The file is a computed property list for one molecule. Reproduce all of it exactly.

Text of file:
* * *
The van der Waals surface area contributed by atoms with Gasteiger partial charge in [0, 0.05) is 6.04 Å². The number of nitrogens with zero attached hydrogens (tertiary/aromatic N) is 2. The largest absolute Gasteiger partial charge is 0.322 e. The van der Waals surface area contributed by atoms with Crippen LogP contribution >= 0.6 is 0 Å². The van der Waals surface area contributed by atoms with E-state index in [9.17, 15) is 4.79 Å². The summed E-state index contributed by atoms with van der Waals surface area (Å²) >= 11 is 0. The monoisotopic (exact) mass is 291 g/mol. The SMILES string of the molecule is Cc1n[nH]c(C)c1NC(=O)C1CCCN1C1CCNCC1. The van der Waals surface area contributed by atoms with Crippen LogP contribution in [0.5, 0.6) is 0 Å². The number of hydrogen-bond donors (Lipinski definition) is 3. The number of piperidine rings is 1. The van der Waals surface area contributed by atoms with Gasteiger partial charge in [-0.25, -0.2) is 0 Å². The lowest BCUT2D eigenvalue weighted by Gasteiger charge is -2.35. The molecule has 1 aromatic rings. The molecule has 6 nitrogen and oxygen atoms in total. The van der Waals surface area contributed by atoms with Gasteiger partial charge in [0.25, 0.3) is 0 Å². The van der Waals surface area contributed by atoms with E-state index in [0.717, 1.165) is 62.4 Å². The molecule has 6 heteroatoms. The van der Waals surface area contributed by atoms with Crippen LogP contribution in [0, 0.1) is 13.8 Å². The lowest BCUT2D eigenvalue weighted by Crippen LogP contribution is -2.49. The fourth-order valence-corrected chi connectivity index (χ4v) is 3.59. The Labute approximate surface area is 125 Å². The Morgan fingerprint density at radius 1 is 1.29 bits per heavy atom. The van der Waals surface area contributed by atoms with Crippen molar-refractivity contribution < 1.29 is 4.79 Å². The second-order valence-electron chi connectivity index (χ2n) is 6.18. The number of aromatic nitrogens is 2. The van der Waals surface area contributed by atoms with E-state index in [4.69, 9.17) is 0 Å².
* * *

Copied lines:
The van der Waals surface area contributed by atoms with Gasteiger partial charge in [0, 0.05) is 6.04 Å². The number of nitrogens with zero attached hydrogens (tertiary/aromatic N) is 2. The largest absolute Gasteiger partial charge is 0.322 e. The van der Waals surface area contributed by atoms with Crippen LogP contribution >= 0.6 is 0 Å². The van der Waals surface area contributed by atoms with E-state index in [9.17, 15) is 4.79 Å². The summed E-state index contributed by atoms with van der Waals surface area (Å²) >= 11 is 0. The monoisotopic (exact) mass is 291 g/mol. The SMILES string of the molecule is Cc1n[nH]c(C)c1NC(=O)C1CCCN1C1CCNCC1. The van der Waals surface area contributed by atoms with Crippen LogP contribution in [0.5, 0.6) is 0 Å². The number of hydrogen-bond donors (Lipinski definition) is 3. The number of piperidine rings is 1. The van der Waals surface area contributed by atoms with Gasteiger partial charge in [-0.25, -0.2) is 0 Å². The lowest BCUT2D eigenvalue weighted by Gasteiger charge is -2.35. The molecule has 1 aromatic rings. The molecule has 6 nitrogen and oxygen atoms in total. The van der Waals surface area contributed by atoms with Gasteiger partial charge in [0.25, 0.3) is 0 Å². The van der Waals surface area contributed by atoms with E-state index in [0.717, 1.165) is 62.4 Å². The molecule has 6 heteroatoms. The van der Waals surface area contributed by atoms with Crippen LogP contribution in [0, 0.1) is 13.8 Å². The lowest BCUT2D eigenvalue weighted by Crippen LogP contribution is -2.49. The fourth-order valence-corrected chi connectivity index (χ4v) is 3.59. The Labute approximate surface area is 125 Å². The Morgan fingerprint density at radius 1 is 1.29 bits per heavy atom. The van der Waals surface area contributed by atoms with Crippen molar-refractivity contribution < 1.29 is 4.79 Å². The second-order valence-electron chi connectivity index (χ2n) is 6.18. The number of aromatic nitrogens is 2. The van der Waals surface area contributed by atoms with E-state index in [4.69, 9.17) is 0 Å².